the film economically. I think that’s a very, very
I remember the two big American films that
I made. The first one I made [“Hero”], that particular
film involved a plane crashing into a bridge and into a
river – which I didn’t know how to do cheaply.
I was conscious of a different economic world that I was
Often, you don’t have a choice – if the subject
matter requires a lot of production value, you have no
choice: You have to make it with a lot of money, which
means going to a studio, which means having a star and
all the things that come with that. Other films, you might
not need that. In other words, you just try to handle what
you’ve got and pitch it sensibly, economically.
Do you find when you’re working with a small, “lower-scale” cast
that you’re able to keep the film more personal?
Yes – but that would include “High Fidelity,” for
example. It’s just when you start making a film with
more money, there are more people involved and more people
to be dealt with – and also you’re making the
film for a much larger audience. You try to be sensible,
Does the tightrope on
a film like, say, “Mary Reilly” feel
like it’s much higher?
No. It’s just that, the truth is, [“Mary Reilly”]
should have been a BBC film; it should have been a tiny,
little-budget film made in England. But it was owned by
a studio, so you sort of couldn’t take it from one
to the other. That was all. We were basically all standing
in the wrong place. You know, I couldn’t make my
way through it; if you’re standing in the wrong place,
it’s very, very hard.
If one were
to ask what the “line” is between
a “mainstream” film and an “indie” film –
I don’t know what the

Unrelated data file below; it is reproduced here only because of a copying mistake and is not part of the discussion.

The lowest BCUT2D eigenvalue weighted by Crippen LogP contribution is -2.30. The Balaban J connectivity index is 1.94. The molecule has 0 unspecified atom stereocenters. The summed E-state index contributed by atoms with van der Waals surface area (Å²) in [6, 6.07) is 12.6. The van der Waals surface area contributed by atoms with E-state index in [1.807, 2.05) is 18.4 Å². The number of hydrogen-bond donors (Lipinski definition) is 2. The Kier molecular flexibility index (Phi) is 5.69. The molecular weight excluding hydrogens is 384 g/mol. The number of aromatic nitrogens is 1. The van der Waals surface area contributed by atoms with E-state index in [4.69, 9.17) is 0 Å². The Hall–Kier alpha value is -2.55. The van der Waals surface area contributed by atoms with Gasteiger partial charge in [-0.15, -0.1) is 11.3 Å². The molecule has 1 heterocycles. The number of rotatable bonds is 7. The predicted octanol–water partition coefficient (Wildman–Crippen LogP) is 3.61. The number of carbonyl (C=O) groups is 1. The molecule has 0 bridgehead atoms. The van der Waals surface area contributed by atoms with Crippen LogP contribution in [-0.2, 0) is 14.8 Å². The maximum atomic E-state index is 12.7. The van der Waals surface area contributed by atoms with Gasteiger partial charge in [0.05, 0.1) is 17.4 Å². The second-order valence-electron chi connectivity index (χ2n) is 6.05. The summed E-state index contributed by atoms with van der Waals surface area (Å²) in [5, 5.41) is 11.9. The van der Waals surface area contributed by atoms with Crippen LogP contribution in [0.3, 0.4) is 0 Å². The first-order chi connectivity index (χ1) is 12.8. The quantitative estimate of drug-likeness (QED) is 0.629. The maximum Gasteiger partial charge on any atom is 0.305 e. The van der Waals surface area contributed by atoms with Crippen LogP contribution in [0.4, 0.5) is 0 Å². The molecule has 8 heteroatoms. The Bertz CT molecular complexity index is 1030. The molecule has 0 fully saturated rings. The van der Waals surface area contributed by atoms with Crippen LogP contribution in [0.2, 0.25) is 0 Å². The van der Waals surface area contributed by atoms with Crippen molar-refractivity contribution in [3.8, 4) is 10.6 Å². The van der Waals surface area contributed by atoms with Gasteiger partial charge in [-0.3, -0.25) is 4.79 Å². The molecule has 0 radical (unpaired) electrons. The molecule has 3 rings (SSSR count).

line is. I simply know that you read a script and you think, “This film is worth
spending this much money on or that much money on.” I
can see that this can get an audience of x, but not an
audience of 10x. You just try to work from that.
“High Fidelity” is
a good example of a movie that managed to straddle those
Yes. But it wasn’t terribly expensive. We kept the
costs down – but there was nothing there that involved
the costs going up. You would say that we behaved sensibly
on the film.
‘ HIGH FIDELITY’
Did you anticipate “High Fidelity” enjoying
the success on home video that it’s enjoyed?
You’re telling me news I’ve never heard.
The DVD seems to have made its way
onto every film geek’s
[“High Fidelity”] seems to me a description
of all people of a certain age – therefore I’m
not remotely surprised.
It’s just the story of their
lives. I always thought it was just an account of a young
man growing up. And then, when you’re asked to make
a film that’s about music, I could see its potential
An awful lot of people have come and told
seen it five or six times. I mean, it’s terrific.
That’s one of the first DVDs I’ve
ever seen where I liked every deleted scene.